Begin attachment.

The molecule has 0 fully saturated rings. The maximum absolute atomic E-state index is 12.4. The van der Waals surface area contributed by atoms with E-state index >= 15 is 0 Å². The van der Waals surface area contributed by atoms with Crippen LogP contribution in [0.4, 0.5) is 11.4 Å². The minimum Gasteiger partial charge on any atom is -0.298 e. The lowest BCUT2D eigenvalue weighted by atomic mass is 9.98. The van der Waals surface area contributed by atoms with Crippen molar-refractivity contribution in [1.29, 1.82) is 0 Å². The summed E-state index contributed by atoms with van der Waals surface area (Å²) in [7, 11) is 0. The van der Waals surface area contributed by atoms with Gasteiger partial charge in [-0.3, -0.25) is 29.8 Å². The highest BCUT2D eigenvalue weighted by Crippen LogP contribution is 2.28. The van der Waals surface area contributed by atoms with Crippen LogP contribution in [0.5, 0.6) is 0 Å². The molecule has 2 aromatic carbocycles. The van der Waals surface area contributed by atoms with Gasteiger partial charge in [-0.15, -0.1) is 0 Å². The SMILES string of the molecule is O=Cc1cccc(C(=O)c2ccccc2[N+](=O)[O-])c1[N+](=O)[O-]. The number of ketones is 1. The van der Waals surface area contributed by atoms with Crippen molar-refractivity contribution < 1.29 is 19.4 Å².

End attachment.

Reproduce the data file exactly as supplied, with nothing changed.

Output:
The molecule has 0 fully saturated rings. The maximum absolute atomic E-state index is 12.4. The van der Waals surface area contributed by atoms with E-state index >= 15 is 0 Å². The van der Waals surface area contributed by atoms with Crippen LogP contribution in [0.4, 0.5) is 11.4 Å². The minimum Gasteiger partial charge on any atom is -0.298 e. The lowest BCUT2D eigenvalue weighted by atomic mass is 9.98. The van der Waals surface area contributed by atoms with Crippen molar-refractivity contribution in [1.29, 1.82) is 0 Å². The summed E-state index contributed by atoms with van der Waals surface area (Å²) in [7, 11) is 0. The van der Waals surface area contributed by atoms with Gasteiger partial charge in [-0.3, -0.25) is 29.8 Å². The highest BCUT2D eigenvalue weighted by Crippen LogP contribution is 2.28. The van der Waals surface area contributed by atoms with Crippen LogP contribution in [0.5, 0.6) is 0 Å². The molecule has 2 aromatic carbocycles. The van der Waals surface area contributed by atoms with Gasteiger partial charge in [-0.15, -0.1) is 0 Å². The SMILES string of the molecule is O=Cc1cccc(C(=O)c2ccccc2[N+](=O)[O-])c1[N+](=O)[O-]. The number of ketones is 1. The van der Waals surface area contributed by atoms with Crippen molar-refractivity contribution < 1.29 is 19.4 Å².